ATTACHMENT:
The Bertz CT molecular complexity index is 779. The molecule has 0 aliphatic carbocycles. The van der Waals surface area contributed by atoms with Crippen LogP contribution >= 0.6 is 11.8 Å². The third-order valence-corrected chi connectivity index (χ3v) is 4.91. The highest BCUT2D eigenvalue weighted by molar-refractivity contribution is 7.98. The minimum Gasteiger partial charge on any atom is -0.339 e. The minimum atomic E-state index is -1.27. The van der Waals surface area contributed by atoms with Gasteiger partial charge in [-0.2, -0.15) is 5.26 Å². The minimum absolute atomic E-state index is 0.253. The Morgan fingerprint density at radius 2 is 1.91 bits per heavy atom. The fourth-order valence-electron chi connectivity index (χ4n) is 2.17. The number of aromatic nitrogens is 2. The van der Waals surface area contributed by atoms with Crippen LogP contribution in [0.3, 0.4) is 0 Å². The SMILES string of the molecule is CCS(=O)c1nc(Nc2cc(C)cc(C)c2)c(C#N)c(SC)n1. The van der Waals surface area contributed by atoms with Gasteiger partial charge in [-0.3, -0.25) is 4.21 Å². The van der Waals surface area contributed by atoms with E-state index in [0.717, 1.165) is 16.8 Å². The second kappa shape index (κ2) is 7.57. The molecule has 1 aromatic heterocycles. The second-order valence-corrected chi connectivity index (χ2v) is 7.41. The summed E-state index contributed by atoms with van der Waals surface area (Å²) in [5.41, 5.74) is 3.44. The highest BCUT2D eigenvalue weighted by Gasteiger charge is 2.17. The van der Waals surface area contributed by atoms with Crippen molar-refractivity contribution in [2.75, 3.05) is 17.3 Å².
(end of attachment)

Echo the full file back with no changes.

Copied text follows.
The Bertz CT molecular complexity index is 779. The molecule has 0 aliphatic carbocycles. The van der Waals surface area contributed by atoms with Crippen LogP contribution >= 0.6 is 11.8 Å². The third-order valence-corrected chi connectivity index (χ3v) is 4.91. The highest BCUT2D eigenvalue weighted by molar-refractivity contribution is 7.98. The minimum Gasteiger partial charge on any atom is -0.339 e. The minimum atomic E-state index is -1.27. The van der Waals surface area contributed by atoms with Gasteiger partial charge in [-0.2, -0.15) is 5.26 Å². The minimum absolute atomic E-state index is 0.253. The Morgan fingerprint density at radius 2 is 1.91 bits per heavy atom. The fourth-order valence-electron chi connectivity index (χ4n) is 2.17. The number of aromatic nitrogens is 2. The van der Waals surface area contributed by atoms with Crippen LogP contribution in [0.3, 0.4) is 0 Å². The SMILES string of the molecule is CCS(=O)c1nc(Nc2cc(C)cc(C)c2)c(C#N)c(SC)n1. The van der Waals surface area contributed by atoms with Gasteiger partial charge in [-0.3, -0.25) is 4.21 Å². The van der Waals surface area contributed by atoms with E-state index in [0.717, 1.165) is 16.8 Å². The second kappa shape index (κ2) is 7.57. The molecule has 1 aromatic heterocycles. The second-order valence-corrected chi connectivity index (χ2v) is 7.41. The summed E-state index contributed by atoms with van der Waals surface area (Å²) in [5.41, 5.74) is 3.44. The highest BCUT2D eigenvalue weighted by Gasteiger charge is 2.17. The van der Waals surface area contributed by atoms with Crippen molar-refractivity contribution in [2.75, 3.05) is 17.3 Å².